OpenZFS 2.0 released: unified ZFS for Linux and BSD

HP storage server macro

OpenZFS is the open source implementation of ZFS the popular fault-resilient filesystem. ZFS is the filesystem used by TrueNAS (formerly FreeNAS). With release 2.0 OpenZFS reaches an important milestone: both Linux and BSD now share the same codebase. While ZFS has always been mainly a BSD thing with sporadic contact with the Linux world, its inception is now complete.

What’s new in OpenZFS 2.0

While a complete list of features can be found in the announcement, here’s a list of the few major features:

  • Sequential resilver – The sequential resilver feature can rebuild a failed mirror vdev in a fraction of the time it would take a traditional healing resilver. Full redundancy is restored as quickly as possible and then the pool is automatically scrubbed to verify all of the data checksums. #10349
  • Persistent L2ARC – This feature makes the L2ARC cache device persistent across reboots thereby eliminating the usual cache warmup time normally needed after importing your pool. #9582
  • ZStandard compression – ZStandard is a modern, high performance, general compression algorithm which provides similar or better compression levels to GZIP, but with much better performance. ZStandard provides a large selection of compression levels to allow a storage administrator to select the preferred performance/compression trade-off. #10278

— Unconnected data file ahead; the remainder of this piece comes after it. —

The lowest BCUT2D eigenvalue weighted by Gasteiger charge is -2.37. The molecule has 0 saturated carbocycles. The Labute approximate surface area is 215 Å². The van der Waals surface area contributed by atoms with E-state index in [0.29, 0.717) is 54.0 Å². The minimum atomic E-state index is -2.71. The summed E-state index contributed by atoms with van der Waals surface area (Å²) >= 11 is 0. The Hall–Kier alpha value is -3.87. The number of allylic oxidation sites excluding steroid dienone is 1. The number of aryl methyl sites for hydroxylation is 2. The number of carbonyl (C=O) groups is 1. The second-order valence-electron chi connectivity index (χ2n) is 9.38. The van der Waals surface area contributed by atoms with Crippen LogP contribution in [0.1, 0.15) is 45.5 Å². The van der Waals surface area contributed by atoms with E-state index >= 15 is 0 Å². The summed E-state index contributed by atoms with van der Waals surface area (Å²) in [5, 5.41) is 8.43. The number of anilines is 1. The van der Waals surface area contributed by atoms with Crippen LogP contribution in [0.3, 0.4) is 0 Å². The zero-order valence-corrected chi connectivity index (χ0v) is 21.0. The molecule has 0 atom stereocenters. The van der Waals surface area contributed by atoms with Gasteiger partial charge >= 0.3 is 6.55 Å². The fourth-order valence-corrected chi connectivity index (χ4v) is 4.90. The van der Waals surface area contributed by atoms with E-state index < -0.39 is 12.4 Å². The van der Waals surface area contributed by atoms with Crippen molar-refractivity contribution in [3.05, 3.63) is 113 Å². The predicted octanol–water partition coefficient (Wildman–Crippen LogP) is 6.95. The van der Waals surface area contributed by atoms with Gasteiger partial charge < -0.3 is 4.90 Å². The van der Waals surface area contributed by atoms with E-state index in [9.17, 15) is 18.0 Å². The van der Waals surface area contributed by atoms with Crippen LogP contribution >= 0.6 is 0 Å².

• Redacted zfs send/receive – Redacted streams allow users to send subsets of their data to a target system. This allows users to save space by not replicating unimportant data within a given dataset or to selectively exclude sensitive information. #7958

What does it mean for TrueNAS/BSD users?

Most of ZFS features were already enabled on BSD, hence this release won’t be as exciting as it will be for Linux users. Aside from the major features highlighted above, this milestone will allow developers to share much of the codebase between platforms, accelerating development. Lastly, the platform interoperability will increase.

What does it mean for Linux users?

Notice that if you know the project by the name ZFS On Linuz (ZoL), that name is being replaced by OpenZFS 2.0.

If you’ve ever switched a ZFS pool from FreeNAS to Linux you might have encountered a awkward outcome: it isn’t always possible. Pools come with different versions and features enabled, once you have upgraded to a later version it becomes difficult to import the pool on a different system that has a lower ZFS version. With OpenZFS 2.0 this will change drastically. Last but not least important, Linux becomes a first-class citizen in the ZFS scene.

What’s next?

OpenZFS 2.0 is available for FreeBSD 12 from ports, while it will be the default for FreeBSD 13. Linux distributions will slowly be able to benefit this new release. OpenZFS 2.0 is built as a DKMS module, hence it can be built for kernels between 3.10-5.9 according to the developers, however most users should wait for the package from their distribution as a wrong procedure might hinder ZFS true purpose: protect data.

Image courtesy of Martin Abegglen

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